Deists believe that a Creator God exists but that He does not intervene in its affairs. Yet Genesis is filled with rich examples of God's close involvement.
As we begin, we will jump aboard a metaphorical spaceship to take a speed-of-light journey through the cosmos. Our journey starts on the first day of January, and we exit Earth's atmosphere ...
Ryan McClure, taking us on a journey leading 20 trillion miles from earth, asks, "Is God personally involved with His Creation?" Deists believe they can prove the existence of God from His public revelation, that is, Creation itself. However, the. . .
John Ritenbaugh, reflecting on Sir Isaac Newton's famous theorem, the "First Law of Motion: When viewed in an inertial reference frame, an object either remains at rest or continues to move at a constant velocity, unless acted upon by an external forc. . .
Thomas Jefferson claimed that mankind has inalienable rights and inherent value. But who exactly assigned worth to us as a people? What is that value?
Richard Ritenbaugh reflects that the creation offers compelling testimony to the complexities and intricacies which preclude even the possibility of evolution. The symbiosis of the Clownfish and the sea anemone could not have occurred without design. Birds. . .
Knowing God is vital to our salvation and eternal life, and it is not just knowing that He exists. Truly knowing God is a specific and detailed knowledge of His attributes and attitudes. John Ritenbaugh reveals that fully accepting God's sovereignty should. . .
The subject of God's sovereignty has sparked endless thoughts, conversations, debates, and commentary. Most professing Christians will at least agree that God is sovereign, but there is a wide range of beliefs with regard to just how involved God is in the. . .
John Ritenbaugh expresses alarm that within one generation tolerance for homosexuality and same-sex marriage has gained national approval. Behavior such as exhibited in our current culture is identical to the shameless, greedy culture described by the prop. . .
Can the existence of God be scientifically proved? Can we know whether God can possess MIND power? Is it rational to believe in God?
John Ritenbaugh warns that if we are not moving forward, we will be swept back into the world. The warnings given to the people addressed by Amos and Isaiah were people (like us) who had already made a covenant with Him. Despite their having made the coven. . .
John Ritenbaugh highlights a dangerous flaw in our evaluation of religious truth. If the God of the Bible (who cannot lie and is not a God of confusion) were involved in the religions of the world—mainstream Christianity and Islam - there would be no. . .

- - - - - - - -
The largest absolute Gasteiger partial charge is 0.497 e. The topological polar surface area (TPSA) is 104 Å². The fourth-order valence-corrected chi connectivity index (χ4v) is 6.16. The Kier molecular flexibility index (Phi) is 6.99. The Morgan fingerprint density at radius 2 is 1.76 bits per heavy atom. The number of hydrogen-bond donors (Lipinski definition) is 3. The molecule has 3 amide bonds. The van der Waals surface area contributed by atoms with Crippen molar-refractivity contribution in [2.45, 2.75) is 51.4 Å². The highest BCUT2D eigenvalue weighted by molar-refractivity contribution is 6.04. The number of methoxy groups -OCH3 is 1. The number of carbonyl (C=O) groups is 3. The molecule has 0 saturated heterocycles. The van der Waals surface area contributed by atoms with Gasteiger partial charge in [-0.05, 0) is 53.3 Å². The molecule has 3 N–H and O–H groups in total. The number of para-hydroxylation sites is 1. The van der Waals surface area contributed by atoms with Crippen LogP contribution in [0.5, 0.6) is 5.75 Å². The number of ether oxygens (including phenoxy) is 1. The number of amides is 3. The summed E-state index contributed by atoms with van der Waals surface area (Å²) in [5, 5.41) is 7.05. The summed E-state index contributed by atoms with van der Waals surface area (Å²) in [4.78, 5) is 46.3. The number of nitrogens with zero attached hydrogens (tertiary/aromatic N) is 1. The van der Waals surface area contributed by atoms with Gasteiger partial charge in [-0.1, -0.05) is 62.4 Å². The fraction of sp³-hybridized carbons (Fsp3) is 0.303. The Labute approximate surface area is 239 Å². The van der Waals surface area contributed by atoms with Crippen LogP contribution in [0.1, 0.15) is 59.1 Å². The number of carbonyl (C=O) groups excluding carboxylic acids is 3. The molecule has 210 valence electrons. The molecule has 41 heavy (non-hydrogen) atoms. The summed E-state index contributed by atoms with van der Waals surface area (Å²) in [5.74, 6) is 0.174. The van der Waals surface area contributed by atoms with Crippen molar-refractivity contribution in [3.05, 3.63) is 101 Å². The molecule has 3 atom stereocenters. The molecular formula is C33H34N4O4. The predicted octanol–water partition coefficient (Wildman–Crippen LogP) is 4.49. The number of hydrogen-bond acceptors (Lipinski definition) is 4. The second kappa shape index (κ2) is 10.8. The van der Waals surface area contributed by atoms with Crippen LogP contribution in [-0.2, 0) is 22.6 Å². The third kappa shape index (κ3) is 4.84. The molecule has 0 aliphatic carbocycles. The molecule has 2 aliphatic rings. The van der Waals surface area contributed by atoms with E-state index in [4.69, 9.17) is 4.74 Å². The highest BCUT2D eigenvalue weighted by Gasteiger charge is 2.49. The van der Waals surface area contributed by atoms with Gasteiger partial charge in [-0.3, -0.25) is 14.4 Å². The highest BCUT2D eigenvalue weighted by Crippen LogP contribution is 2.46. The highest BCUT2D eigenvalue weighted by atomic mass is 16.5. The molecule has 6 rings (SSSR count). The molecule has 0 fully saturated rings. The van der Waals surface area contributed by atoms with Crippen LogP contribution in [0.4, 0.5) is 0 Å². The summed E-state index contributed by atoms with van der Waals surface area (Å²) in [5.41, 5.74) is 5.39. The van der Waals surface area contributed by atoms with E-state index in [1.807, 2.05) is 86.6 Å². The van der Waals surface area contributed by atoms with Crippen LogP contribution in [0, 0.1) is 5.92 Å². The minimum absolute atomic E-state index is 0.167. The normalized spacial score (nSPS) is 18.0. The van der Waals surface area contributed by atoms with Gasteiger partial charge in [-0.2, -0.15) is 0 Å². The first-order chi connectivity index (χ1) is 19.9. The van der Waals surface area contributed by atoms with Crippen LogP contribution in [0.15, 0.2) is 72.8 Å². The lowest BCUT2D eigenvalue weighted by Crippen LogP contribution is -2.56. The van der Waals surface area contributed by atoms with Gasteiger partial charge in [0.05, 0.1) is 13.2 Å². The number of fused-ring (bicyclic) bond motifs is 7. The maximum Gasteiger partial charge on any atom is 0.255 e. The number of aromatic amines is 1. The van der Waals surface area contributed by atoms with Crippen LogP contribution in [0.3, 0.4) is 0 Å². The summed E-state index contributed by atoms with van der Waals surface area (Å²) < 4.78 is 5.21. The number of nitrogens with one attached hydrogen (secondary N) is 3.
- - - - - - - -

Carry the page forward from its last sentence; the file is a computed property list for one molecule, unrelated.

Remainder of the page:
John Ritenbaugh, defining providence as the protective care of God, suggests that the providence of God also touches on the pains and sufferings of persecution. To the elect whom God foreknew, all things- pleasant or unpleasant- happen for ultimate good (R. . .
John Ritenbaugh reiterates that although Jesus Christ is not the Absolute Deity, He is nevertheless the complement of the Father. Christ clearly distinguished Himself from the Father when He said, "The Father is greater than I," "The Father . . .
The Ephesus church effectively battled various heresies, for which Christ commends it. However, the members lost sight of the reason, having left their first love.
John Ritenbaugh, suggesting that much of Protestantism shares more of an approach to Deism (that is, God establishes His laws and then abandons His creation to their machinations) than to Theism (that is, God maintains watchful control on His Creation), ta. . .
Most of us are living in the midst of the end-time manifestation of Babylon the Great. We can resist its influence if we understand what makes it so attractive to human nature. John Ritenbaugh explains what makes the Mystery Woman tick and why God judges h. . .
Richard Ritenbaugh, reflecting on a recent article in Christianity Today analyzing "The Theology Beneath the Trump-Comey Conflict" reveals that James Comey's favorite philosopher—theologian is moral "pragmatist" Reinhold Niebuhr, . . .
John Ritenbaugh suggests that philosophers advance their ideas exponentially by charismatically persuading their peers, as was seen in the example of Thomas Aquinas, a popular innovator in educational circles, having the reputation of being a topnotch theo. . .
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